In Roman mythology, Janus was the god usually depicted as having two faces, one that looks back into the past and one that looks forward into the future. He was the god of beginnings and endings, of transitions and passages. In the Catholic Church, the feast day that invites me to look both backward and forward at the same time may seem to be an unlikely one, All Saints Day.
The “looking backward” part of this solemnity is easy. We’re used to recalling the courage and faith of saints who lived long ago, and we ask them to intercede for us in prayer. In fact, the “litany of the saints” is one of the most ancient prayers in the Church and includes all the biggies like Saints Peter and Andrew, Saint Gabriel and Saint Raphael, Saint Mary Magdalene and Saint Agnes, Saint Nicholas and Saint Valentine.
As inspiring as it can be to look back at the lives of these saints, I feel a stronger pull to look forward on All Saints Day. Why? I’ll admit it; sometimes I’m just intimidated by the saints of old. When I think of the courage Saint Joan of Arc had when burned at the stake for her faith, the intellect of Saint Thomas Aquinas and his influence on Catholic theology, or the passion behind Saint Augustine’s dramatic conversion and vow of poverty, I’m daunted. I’m not particularly brave or passionate, and a life of poverty without smartphones or Netflix isn’t one I’ll sign up for any time soon.
Plus, most of the saints in our prayer lives today lived a very long time ago. I know I’m blessed not to have to combat lions at the Coliseum or drive snakes out of Ireland, but sometimes it’s hard to relate to those challenges when mine seem much more mundane: mortgage and tuition payments, the care of elderly parents, and the tornado that is raising a teenager.
But the good news is that All Saints Day isn’t about just looking backward. It’s also a call to look forward to the saints-in-the-making alive today.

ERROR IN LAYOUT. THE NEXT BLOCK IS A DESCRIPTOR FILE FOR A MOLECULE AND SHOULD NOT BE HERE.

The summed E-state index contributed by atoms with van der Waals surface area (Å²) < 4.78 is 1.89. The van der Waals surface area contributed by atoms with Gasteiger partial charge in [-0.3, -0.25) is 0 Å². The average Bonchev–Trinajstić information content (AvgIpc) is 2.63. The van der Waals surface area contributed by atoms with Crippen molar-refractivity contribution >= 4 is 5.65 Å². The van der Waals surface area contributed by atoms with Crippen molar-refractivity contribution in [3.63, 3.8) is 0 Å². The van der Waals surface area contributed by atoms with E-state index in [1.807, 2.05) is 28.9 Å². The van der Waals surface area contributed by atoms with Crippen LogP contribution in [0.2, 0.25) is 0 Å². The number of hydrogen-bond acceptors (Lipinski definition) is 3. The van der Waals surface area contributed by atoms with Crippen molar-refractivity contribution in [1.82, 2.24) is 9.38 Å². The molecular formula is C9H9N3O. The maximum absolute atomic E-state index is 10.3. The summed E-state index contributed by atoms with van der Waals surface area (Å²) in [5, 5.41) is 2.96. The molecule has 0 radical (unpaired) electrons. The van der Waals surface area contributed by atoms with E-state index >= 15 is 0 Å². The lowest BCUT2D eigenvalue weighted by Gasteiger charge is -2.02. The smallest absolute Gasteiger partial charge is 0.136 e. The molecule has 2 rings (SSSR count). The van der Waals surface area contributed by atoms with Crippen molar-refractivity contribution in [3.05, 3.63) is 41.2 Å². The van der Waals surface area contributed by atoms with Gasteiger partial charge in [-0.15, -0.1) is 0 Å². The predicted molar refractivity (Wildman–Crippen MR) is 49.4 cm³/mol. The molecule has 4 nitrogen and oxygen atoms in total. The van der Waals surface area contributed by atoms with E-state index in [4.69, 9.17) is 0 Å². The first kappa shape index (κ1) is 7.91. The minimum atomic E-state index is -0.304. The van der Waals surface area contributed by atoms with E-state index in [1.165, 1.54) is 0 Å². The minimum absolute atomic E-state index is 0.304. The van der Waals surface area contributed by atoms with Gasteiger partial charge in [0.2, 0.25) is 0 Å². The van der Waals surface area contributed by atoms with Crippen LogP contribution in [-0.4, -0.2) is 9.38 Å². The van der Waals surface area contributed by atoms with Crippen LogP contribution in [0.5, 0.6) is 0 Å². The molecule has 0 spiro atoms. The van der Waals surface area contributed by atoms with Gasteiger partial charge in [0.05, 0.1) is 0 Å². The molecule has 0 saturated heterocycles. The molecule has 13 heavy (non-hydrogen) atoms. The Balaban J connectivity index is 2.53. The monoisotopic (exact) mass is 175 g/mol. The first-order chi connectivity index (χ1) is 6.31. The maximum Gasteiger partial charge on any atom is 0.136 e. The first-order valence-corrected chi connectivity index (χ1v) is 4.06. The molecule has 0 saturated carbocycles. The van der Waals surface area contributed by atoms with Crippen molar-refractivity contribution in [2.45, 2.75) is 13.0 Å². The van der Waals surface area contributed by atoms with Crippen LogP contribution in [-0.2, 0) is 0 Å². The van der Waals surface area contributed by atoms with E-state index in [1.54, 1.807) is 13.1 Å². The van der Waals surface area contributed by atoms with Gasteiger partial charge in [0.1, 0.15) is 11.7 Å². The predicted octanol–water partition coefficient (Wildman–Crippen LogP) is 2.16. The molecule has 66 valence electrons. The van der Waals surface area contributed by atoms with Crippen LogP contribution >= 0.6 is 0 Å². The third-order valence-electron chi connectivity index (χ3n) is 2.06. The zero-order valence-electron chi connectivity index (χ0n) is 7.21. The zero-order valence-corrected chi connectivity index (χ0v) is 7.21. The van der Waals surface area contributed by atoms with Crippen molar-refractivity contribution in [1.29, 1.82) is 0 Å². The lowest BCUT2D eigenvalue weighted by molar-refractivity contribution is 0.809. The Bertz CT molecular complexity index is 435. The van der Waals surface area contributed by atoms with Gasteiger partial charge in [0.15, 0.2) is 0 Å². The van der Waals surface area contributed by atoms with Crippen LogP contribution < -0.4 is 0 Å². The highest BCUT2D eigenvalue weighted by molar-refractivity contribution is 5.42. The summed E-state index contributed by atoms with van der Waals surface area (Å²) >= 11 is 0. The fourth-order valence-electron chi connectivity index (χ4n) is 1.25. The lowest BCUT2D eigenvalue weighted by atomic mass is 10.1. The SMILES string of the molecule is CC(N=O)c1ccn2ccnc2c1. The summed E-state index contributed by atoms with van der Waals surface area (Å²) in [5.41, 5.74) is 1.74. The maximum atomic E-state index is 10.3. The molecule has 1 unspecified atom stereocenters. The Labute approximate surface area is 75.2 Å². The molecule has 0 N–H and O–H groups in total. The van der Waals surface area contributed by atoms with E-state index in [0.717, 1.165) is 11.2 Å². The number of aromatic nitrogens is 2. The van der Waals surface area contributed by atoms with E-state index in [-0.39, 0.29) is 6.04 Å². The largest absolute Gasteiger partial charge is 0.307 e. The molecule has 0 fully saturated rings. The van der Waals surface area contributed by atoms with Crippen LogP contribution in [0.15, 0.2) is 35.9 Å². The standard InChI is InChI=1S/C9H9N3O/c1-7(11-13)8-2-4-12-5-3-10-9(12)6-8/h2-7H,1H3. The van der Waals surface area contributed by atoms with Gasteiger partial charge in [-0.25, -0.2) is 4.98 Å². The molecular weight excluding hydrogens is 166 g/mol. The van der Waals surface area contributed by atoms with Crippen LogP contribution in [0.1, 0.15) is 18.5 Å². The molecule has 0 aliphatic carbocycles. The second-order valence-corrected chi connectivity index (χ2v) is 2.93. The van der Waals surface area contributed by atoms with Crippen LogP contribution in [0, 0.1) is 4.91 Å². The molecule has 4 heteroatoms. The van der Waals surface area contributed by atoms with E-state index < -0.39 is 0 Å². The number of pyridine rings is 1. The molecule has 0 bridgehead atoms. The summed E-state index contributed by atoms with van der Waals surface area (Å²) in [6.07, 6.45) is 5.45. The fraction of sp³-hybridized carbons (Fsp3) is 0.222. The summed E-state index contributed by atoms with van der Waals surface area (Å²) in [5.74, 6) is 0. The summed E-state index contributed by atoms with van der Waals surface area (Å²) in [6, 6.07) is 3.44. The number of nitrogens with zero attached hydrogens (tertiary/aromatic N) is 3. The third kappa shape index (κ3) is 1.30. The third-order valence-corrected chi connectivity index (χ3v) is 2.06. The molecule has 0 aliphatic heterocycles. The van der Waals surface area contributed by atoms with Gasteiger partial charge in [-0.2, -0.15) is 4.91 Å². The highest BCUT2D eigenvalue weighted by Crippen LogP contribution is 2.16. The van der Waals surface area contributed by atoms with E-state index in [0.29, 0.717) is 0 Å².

The first criterion for being canonized as a saint in the Catholic Church is being a “servant of God.” I think of an acquaintance of mine, an accountant named Jean, who spends several hours on Saturdays organizing the preparation of both hot meals and sack lunches delivered to the homeless in my town. Every single weekend. If that’s not the work of a true “servant of God,” then I don’t know what is.
The second criterion is a life of “heroic virtue,” and I’m convinced that my mother’s picture should be in the dictionary next to that term. She grew up in poverty with an alcoholic father who frequently spent the week’s paycheck on whiskey and locked the rest of the family out of the house when he was drunk. Not long after her dad sobered up, her mother suffered a series of strokes that kept her bedfast when my mom was just a teenager. When other girls her age were talking about cute boys and new hairstyles, my mom left school during her lunch period every day to go home and care for her mother. Even after she married and had children, she remained a caregiver to countless people in need who were lucky enough to wander into her life. Without a doubt, she was a woman of heroic virtue.
Perhaps the last criterion for sainthood seems the toughest: Two verified miracles (or just one if the person is a martyr). It’s tempting to think that miracles, like the saints who performed them, are relics of an ancient time. But when we understand miracles to be something far more profound than mere magic tricks, we become able to recognize that miracles can happen in our everyday lives.
To me, seeing new life emerge after the pain of death is miraculous. My colleague Barry and his wife tragically lost their son to a heroin overdose a few years ago. But despite how such a loss has shaken him to his core, Barry remains a person of great faith. He’ll forever question why it happened, and he’ll never move entirely beyond his grief and anger, but Barry now does something I consider miraculous. He works with people who have family members currently suffering from or recently lost to drug addiction. A usually quiet, unassuming person who shuns the spotlight, he has conquered his fear of public speaking and now addresses groups large and small about persistence in the face of pain and how faith can be an antidote to fear. Barry doesn’t just believe in the resurrection; he lives it in his own life. That’s the kind of miracle that strengthens my own faith.
Like the Roman god Janus, All Saints Day is an opportunity to look backward to the saints of centuries past, but also to look forward to the evolving sainthood in process all around us. Perhaps the very best thing we can do on November 1 is to pay attention to “servants of God” demonstrating heroic virtue and performing modern day miracles in our midst. We should remember, too, that we are all saints-in-the-making — if we choose to accept the invitation.